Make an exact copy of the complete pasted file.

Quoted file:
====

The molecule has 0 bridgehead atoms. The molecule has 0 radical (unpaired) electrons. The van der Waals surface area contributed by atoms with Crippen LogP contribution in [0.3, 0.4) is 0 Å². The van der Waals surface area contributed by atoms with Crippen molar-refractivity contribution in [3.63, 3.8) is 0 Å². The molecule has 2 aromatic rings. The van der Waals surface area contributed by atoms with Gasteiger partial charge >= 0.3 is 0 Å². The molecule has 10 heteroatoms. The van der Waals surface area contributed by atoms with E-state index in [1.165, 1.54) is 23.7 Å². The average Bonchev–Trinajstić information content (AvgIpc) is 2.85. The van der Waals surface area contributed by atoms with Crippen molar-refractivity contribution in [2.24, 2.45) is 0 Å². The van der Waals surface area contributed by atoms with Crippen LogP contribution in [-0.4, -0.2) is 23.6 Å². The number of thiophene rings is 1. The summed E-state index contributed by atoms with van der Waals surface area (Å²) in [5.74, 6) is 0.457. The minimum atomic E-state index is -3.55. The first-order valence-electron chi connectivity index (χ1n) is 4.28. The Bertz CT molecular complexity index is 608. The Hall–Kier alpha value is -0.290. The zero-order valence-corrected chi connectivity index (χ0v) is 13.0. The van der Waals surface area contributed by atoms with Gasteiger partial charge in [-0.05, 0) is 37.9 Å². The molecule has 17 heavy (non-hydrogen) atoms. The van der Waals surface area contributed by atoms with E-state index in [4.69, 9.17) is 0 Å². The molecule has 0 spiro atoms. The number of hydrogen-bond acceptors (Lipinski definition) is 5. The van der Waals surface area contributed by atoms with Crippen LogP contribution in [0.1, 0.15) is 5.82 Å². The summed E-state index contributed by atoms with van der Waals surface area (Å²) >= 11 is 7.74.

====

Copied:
The molecule has 0 bridgehead atoms. The molecule has 0 radical (unpaired) electrons. The van der Waals surface area contributed by atoms with Crippen LogP contribution in [0.3, 0.4) is 0 Å². The van der Waals surface area contributed by atoms with Crippen molar-refractivity contribution in [3.63, 3.8) is 0 Å². The molecule has 2 aromatic rings. The van der Waals surface area contributed by atoms with Gasteiger partial charge >= 0.3 is 0 Å². The molecule has 10 heteroatoms. The van der Waals surface area contributed by atoms with E-state index in [1.165, 1.54) is 23.7 Å². The average Bonchev–Trinajstić information content (AvgIpc) is 2.85. The van der Waals surface area contributed by atoms with Crippen molar-refractivity contribution in [2.24, 2.45) is 0 Å². The van der Waals surface area contributed by atoms with Crippen LogP contribution in [-0.4, -0.2) is 23.6 Å². The number of thiophene rings is 1. The summed E-state index contributed by atoms with van der Waals surface area (Å²) in [5.74, 6) is 0.457. The minimum atomic E-state index is -3.55. The first-order valence-electron chi connectivity index (χ1n) is 4.28. The Bertz CT molecular complexity index is 608. The Hall–Kier alpha value is -0.290. The zero-order valence-corrected chi connectivity index (χ0v) is 13.0. The van der Waals surface area contributed by atoms with Gasteiger partial charge in [-0.05, 0) is 37.9 Å². The molecule has 17 heavy (non-hydrogen) atoms. The van der Waals surface area contributed by atoms with E-state index in [4.69, 9.17) is 0 Å². The molecule has 0 spiro atoms. The number of hydrogen-bond acceptors (Lipinski definition) is 5. The van der Waals surface area contributed by atoms with Crippen LogP contribution in [0.1, 0.15) is 5.82 Å². The summed E-state index contributed by atoms with van der Waals surface area (Å²) >= 11 is 7.74.